The policeman put the slate away. “We’ll never find her now.”
“Why not?” Golif was furious.
“A kaulakoru silmät makes the wearer invisible,” he said.
She blindly bugged away the merchant’s price.
No witch has ever bargained very nice.
Weeds for words she deftly grew …
A trick because he wanted few …
Back to a hut bulged out with flies and lice.
When in the dark the stars began to rise.
She opened up the jar that held the eyes.
Untied the string … of note to ring.
Button teeth … close everything.
Then tore her jagged hands to make the ties.
Softly shining silver slippery scissors.
Watchful waiting waves was wheezing whizzers.
To cut the strings to loops that bind …
Fleshy scraps for crows to find …
And wet the knots between her smiling kissers.
The moon peeked out now hidden in a cloud.
With thundering voice words spoken really loud.
He called her name … a former sane.
No more laughing … in the rain.
Look not upon that hidden by a shroud.
The witch was prowling shadows by a moat.
To catch a herdsman walking with his goat.
She cut his throat from ear to ear …
Don’t walk alone you’ll never fear …
To heed this simple warning that I’ve wrote.
The gate to the village was bolted with a huge wooden cross to keep out witches. Lamar Finch was awakened at three AM by an incessant banging. The retired magistrate and his wife lived in three small rooms above the entrance in return for their service. In his flannel nightshirt, Finch peeked through a round porthole in the door, to see who could be disturbing the city at this hour. “Let us in!” A distraught man driving the team begged as he tried to settle his terrified animals. “The depths of Hell have cracked open and I fear the agents of doom are upon us!”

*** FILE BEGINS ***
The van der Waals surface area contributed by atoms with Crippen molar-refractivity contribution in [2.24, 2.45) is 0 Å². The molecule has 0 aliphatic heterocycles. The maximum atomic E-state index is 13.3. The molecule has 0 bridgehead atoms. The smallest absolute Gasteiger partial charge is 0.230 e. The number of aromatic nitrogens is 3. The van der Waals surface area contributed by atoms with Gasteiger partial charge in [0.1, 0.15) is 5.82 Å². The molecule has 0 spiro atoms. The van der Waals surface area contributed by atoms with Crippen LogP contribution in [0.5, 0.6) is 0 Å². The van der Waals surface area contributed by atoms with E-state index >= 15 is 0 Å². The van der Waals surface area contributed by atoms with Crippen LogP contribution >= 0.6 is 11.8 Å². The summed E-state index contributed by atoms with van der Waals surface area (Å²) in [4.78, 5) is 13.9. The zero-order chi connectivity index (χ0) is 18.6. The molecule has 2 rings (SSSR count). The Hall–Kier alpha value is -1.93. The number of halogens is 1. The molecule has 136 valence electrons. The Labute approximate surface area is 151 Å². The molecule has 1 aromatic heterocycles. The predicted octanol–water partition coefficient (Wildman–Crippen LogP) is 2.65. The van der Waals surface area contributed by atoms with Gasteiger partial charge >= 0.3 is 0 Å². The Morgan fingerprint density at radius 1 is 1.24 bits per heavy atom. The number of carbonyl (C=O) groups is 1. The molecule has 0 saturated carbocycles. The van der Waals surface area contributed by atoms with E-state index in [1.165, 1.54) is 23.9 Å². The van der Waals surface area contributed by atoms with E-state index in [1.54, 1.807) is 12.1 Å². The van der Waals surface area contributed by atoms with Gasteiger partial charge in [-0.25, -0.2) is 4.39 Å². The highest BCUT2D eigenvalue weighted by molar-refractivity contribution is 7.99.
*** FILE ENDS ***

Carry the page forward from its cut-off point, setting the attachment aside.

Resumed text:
The banging on the door proved to be the lead horses ramming into it with their bridle bits and they thundered through the bloody gate when Finch opened it dragging the wagon behind them.
“Thank God!” the man jumped from the cottage wagon as soon as Finch closed the heavy wooden door and secured it with the cross. “It’s been a long journey and with the full moon we decided to push on through!” The back door to the house on wheels opened and a cursing woman (no doubt the driver’s wife) and only lacking a fish-knife in her knobby hands, flung herself to the ground and lunged for her husband. “I’ve got knots on my head as large as chicken eggs,” she cried. “Who said we desired to be bounced from our beds and slammed against the walls in payment for your rash use of a whip?”
“I never once touched the whip; these animals ran for their lives!”